"Director Jennifer Kent wields one of the most relatable experiences out there (grief/trauma) and manifests a dreadfully daring icon of fear before your very eyes in her debut feature. If you like authentic horror or you wanna be shook, you definitely have to watch The Babadook."—Cory Rodriguez, Seattle International Film Festival Programmer

Marwencol (2010) | Seattle International Film Festival 2010 Selection
directed by Jeff Malmberg

"This mesmerizing documentary had me from start to surprising finish, and it hasn’t left my list of favorite documentaries since. One of my favorite-ever Festival memories is doing the Q&A with director Jeff Malmberg at the Harvard Exit, and us calling the subject (who is quite the character, you'll discover) on Jeff’s cell phone and putting it up to the mic for the audience to hear."—Clare Garvin, SIFF Associate Director of Digital Marketing (and former Seattle International Film Festival programmer)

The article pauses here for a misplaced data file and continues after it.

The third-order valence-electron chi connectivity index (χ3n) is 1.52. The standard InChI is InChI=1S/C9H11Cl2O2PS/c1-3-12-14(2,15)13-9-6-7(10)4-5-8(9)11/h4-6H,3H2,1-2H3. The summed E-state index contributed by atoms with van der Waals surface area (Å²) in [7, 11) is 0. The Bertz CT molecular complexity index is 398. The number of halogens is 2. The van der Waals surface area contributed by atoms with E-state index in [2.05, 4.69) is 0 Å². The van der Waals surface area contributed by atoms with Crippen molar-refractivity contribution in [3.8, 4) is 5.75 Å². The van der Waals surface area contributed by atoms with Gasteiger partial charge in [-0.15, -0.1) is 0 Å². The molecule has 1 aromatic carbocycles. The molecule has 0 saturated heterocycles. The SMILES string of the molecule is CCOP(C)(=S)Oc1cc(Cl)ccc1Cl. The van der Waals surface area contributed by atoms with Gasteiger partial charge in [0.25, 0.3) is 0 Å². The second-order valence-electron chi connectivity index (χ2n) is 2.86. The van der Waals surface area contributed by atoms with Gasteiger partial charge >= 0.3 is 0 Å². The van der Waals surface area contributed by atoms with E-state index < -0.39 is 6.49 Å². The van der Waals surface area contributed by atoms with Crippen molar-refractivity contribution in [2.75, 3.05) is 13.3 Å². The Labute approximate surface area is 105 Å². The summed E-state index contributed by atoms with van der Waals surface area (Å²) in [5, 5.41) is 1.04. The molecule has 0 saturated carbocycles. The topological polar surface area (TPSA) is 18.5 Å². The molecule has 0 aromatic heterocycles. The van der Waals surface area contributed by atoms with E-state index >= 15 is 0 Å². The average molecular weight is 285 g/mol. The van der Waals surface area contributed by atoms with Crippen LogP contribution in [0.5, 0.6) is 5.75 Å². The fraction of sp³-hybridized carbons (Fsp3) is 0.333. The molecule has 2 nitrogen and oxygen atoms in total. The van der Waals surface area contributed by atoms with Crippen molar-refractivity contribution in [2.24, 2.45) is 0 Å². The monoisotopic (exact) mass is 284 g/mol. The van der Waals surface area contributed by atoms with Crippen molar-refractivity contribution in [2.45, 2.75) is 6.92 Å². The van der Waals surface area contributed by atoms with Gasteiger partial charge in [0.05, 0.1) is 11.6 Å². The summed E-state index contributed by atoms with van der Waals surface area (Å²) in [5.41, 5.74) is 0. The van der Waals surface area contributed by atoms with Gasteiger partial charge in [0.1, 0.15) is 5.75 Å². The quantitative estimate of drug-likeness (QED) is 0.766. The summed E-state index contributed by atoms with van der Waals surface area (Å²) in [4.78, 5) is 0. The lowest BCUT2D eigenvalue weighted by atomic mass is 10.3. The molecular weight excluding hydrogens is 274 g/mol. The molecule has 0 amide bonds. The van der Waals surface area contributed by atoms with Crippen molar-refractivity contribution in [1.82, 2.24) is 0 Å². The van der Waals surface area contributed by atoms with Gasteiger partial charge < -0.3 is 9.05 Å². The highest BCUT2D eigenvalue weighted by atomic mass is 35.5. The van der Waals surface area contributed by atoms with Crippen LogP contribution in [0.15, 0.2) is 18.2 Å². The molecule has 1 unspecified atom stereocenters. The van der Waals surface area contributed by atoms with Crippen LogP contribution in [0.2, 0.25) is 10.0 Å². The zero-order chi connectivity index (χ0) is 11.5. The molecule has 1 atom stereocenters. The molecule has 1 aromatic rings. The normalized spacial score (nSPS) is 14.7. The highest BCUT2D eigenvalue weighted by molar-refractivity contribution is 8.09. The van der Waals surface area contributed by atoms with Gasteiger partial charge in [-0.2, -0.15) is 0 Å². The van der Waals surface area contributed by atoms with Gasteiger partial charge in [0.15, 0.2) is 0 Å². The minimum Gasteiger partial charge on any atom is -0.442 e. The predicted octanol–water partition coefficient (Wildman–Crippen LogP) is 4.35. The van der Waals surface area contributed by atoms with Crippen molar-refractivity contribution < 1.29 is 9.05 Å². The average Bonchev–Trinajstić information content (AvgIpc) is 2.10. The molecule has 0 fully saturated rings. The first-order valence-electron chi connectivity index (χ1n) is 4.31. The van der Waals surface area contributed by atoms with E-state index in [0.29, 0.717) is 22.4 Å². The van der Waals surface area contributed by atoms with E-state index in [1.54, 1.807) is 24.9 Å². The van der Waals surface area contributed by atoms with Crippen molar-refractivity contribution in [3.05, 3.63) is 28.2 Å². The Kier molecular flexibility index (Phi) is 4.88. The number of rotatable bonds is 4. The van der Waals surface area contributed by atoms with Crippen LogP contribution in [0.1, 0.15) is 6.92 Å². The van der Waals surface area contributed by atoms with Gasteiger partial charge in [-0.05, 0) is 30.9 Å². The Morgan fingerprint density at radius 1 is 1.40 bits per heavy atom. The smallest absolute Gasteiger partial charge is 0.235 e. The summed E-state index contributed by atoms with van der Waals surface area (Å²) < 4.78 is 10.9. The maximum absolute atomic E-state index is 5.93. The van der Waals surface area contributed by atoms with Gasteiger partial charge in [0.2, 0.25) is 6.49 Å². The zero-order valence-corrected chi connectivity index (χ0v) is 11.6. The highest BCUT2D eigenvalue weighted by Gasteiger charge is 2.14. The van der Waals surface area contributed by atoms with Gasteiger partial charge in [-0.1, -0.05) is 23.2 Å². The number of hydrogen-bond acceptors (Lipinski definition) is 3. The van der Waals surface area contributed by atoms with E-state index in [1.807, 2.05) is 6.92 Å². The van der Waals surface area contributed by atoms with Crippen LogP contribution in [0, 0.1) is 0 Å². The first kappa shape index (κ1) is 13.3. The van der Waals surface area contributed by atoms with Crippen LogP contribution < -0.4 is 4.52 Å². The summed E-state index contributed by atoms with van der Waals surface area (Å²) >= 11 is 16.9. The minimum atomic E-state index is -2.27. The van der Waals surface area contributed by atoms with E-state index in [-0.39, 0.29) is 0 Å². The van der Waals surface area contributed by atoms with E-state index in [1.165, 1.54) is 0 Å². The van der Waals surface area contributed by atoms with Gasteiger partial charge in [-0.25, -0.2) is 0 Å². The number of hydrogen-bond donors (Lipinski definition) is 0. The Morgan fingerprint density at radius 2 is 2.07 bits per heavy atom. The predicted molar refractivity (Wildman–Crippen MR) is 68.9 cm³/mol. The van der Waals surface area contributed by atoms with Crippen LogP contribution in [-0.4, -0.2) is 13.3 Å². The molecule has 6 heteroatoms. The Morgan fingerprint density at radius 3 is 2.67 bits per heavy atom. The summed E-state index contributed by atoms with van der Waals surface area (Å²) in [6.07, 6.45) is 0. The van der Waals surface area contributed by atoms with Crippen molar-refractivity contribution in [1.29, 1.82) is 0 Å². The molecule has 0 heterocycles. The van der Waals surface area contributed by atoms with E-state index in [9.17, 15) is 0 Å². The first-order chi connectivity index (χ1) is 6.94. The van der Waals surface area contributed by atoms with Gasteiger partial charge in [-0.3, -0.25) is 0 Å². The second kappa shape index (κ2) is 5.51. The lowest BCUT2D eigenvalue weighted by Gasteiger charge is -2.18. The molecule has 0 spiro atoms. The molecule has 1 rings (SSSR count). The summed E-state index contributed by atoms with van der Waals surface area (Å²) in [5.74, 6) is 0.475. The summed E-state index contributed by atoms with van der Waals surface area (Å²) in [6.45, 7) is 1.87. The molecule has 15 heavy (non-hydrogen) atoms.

Your Sister's Sister (2011) | Seattle International Film Festival 2012 Selection - Opening Night
directed by Lynn Shelton

"What can I say about Lynn Shelton, and Your Sister’s Sister? Lynn had a command of the story like few directors did, and that understanding of where the story was going to go allowed her actors to live in it, to take their characters deeper, and to create new avenues into Lynn’s vision. Her love and care for everyone involved with the production comes through in every frame of this film: the relationships, the humor, the free range of emotional vulnerability that makes even the darkest moment somehow mean more, and feel a little lighter for having happened."—Beth Barrett, SIFF Artistic Director

Trollhunter (2010) | Seattle International Film Festival 2011 Selection
directed by André Øvredal

"The polar opposite of Aki Kaurasmaki in Norwegian movies. Imaginative, fun and very chill…(because of the snow)."—Vince Miller, Fool Serious member

Fresh (1994) | Seattle International Film Festival 1994 Selection
directed by Boaz Yakin

Hero (2002) | Seattle International Film Festival 2004 Selection
directed by Zhang Yimou